I agree, A way to disable missiles and reactivate them later would be nice
You can do that. It doesn't do it automatically, and the AI doesn't do it, but you can just switch your missiles to "no orders" instead of homing and they will ignore any intercepting missiles. Then switch back to homing so they engage the targets.
(Obviously this can be countered by sending a stream of missiles at your incoming wave, but it is a way of disabling your missiles. You can also give them a move order if you need them to jink to avoid an incoming wave of fire or missiles.)
The ship life question is actually interesting because it's built in to some of the reactor, engine, and crew module design parameters. The current assumption is that a minimum of six months is needed; no more, no less. It might actually be better if ship "shelf life" were variable, and different missions required ships with different shelf lives. Designing orbital gunboats that don't need to go anywhere might end up with very different constraints than something that might need to be on station away from support for years at a time.
It is deadly accurate at long range, sniping off weapon modules and radiators from over a hundred kilometers away on fleet carriers or gunships.
There are two problems here. One, that gun is bugged, taking advantage of an integrator error to create a weapon that is 3000% efficient. Two, a hundred kilometers isn't long range enough against heavy laser ships. I know johen's current lasership has something like nine 1 GW lasers (for less than the cost of a gunship, IIRC) that will fairly easily snipe that coilgun from 800 kilometers or more away. 2.50 centimeters of reinforced carbon-carbon is probably not going to work.
So far, I've been using diamond radiators simply because I haven't made a good study of it. Is there a good summary of what the tradeoffs are for using different radiators and radiator armor? Also, thus far my reactors have been the high temperature variants simply because I'm counting on lasers, countermissiles, and drones to destroy incoming missiles, and using my own lasers to defeat enemy lasers (so radiator laser vulnerability isn't really an issue).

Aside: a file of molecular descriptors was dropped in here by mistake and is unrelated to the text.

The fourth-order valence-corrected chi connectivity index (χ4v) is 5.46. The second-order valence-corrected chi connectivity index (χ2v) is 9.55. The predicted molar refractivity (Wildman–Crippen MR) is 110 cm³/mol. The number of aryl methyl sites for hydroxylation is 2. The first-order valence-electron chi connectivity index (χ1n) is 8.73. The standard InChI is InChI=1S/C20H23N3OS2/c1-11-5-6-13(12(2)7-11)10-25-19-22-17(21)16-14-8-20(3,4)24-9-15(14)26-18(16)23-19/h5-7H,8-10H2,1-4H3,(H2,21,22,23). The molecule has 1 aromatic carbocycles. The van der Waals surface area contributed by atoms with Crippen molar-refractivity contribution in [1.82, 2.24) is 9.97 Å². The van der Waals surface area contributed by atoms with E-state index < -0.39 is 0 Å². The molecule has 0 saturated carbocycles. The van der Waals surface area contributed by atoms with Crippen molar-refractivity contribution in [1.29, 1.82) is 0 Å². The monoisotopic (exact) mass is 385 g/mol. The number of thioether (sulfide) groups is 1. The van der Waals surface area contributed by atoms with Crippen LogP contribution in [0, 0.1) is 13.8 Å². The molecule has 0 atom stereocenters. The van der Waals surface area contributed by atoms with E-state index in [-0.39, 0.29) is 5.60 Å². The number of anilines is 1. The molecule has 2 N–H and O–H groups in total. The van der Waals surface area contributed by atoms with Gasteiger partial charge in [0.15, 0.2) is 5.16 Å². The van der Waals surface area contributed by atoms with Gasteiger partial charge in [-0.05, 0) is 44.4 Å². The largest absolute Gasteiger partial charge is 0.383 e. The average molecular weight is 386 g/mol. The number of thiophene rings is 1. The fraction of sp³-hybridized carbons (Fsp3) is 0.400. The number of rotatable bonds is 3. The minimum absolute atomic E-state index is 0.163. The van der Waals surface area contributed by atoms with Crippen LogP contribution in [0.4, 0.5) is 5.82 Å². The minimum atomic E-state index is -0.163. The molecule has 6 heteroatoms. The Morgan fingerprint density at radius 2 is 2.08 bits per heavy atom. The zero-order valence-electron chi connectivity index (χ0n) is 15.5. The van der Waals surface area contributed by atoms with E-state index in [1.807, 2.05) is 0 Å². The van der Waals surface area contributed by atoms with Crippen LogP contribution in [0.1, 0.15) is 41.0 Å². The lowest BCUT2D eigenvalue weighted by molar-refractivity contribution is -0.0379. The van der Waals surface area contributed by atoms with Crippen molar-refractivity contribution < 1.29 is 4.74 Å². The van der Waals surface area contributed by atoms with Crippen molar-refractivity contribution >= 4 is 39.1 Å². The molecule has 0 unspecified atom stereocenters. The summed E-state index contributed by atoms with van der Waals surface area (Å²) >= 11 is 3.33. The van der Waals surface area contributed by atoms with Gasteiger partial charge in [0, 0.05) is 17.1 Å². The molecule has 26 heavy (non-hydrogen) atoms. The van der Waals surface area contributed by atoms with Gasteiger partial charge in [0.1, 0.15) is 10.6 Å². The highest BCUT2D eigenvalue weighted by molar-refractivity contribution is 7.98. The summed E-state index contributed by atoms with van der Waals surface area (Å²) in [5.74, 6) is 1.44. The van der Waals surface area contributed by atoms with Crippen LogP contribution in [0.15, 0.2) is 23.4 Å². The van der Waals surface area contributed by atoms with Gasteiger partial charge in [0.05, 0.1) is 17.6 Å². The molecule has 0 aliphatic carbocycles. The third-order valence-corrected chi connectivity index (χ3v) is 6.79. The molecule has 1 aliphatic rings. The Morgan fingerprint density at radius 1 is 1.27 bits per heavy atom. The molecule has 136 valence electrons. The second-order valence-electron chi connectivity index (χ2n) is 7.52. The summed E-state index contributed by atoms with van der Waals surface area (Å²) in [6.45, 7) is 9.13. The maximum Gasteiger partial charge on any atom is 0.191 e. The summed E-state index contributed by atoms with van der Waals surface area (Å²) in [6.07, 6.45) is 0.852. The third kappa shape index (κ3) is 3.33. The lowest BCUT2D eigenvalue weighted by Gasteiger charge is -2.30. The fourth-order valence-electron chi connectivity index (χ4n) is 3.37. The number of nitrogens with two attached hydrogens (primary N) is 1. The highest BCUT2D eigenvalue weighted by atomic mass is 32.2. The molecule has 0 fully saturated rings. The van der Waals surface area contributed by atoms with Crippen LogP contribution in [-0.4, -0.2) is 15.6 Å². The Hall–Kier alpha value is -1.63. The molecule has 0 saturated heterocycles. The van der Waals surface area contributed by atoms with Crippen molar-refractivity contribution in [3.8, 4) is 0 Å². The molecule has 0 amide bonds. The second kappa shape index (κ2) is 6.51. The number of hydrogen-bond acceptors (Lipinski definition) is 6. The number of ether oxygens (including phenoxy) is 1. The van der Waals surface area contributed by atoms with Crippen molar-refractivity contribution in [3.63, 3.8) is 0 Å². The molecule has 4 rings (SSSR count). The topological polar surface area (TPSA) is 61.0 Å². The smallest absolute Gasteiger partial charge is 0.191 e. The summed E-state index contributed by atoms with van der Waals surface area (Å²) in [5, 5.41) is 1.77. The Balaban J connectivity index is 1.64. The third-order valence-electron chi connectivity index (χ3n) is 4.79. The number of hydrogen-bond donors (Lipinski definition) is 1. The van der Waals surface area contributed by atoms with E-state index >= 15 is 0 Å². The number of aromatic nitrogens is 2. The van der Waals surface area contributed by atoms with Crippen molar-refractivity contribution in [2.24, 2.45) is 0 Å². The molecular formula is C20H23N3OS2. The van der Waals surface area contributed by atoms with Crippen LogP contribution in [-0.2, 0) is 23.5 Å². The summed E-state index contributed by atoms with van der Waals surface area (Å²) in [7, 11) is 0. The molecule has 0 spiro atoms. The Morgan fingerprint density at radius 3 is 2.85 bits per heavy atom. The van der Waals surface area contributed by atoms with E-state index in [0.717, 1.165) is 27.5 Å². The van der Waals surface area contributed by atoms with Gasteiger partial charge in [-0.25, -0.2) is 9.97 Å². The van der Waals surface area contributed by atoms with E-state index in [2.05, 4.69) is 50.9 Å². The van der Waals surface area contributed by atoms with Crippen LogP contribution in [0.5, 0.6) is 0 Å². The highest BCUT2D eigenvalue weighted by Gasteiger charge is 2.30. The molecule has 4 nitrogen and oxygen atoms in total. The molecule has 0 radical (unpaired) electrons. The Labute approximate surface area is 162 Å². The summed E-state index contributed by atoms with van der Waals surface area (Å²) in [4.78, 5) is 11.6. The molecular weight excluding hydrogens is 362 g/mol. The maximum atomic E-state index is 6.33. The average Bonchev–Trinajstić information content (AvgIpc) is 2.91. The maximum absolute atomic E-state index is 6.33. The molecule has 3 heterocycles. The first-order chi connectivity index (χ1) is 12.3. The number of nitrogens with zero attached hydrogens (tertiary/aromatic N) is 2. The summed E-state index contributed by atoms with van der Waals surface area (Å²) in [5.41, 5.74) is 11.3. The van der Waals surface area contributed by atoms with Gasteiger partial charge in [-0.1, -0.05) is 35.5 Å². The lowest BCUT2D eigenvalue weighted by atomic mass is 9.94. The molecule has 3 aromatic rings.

It isn't a great weapon for every engagement, but it's adequate for a lot of them. Looking into some other ship designs that utilize extremely long-range sluggers or missiles combined with long-range point-defense guns like these.
One stress test to consider putting it through: see how it handles anything like its weight/cost in well-optimized long range lasers. Large laser arrays excel at disabling weapons at long range, and that single turret with only 3.1mm of boron carbide doesn't look like it will last more than a second or two; not long enough to get into engagement range even on a very high velocity intercept.
(Lasers have their own weaknesses, and can be swamped by large numbers of missiles with good anti-laser armor. Still, that kind of weakness would make me very hesitant to field this craft.)
Does the shape even matter all that much? At the velocities we're talking about, with the kinds of armor that are feasible to put on a ship and still have it be able to get anywhere, I'm not at all sure that kinetic munition shape is all that relevant. If the KKV hits going 10 km/s, the target is going to have a No Good Very Bad Day, whether the munition is shaped like a spike or a pancake.
I would advise caution rather than optimism. But it isn't helpful to simply dismiss the EM drive as impossible because it doesn't conform to your understanding of physics or assumptions about the drive.
It's possible that something genuinely interesting is going on, but the theories proposed by the EM Drive's inventors are somewhere between crank and con-man, and even assuming there's some genuinely physics-interesting stuff going on (rather than an experimental setup that's highly prone to different types of instrument error), that doesn't mean the EM Drive itself will actually be useful. In fact, given the implications of the claims, some extremely strong evidence needs to be presented to raise it above "this almost certainly doesn't work", and the evidence has been very weak at best. It's perfectly helpful to dismiss the core EM Drive claims because they don't conform to physics as we understand them (and we understand physics pretty good), for the exact same reason we (correctly) dismiss perpetual motion machines.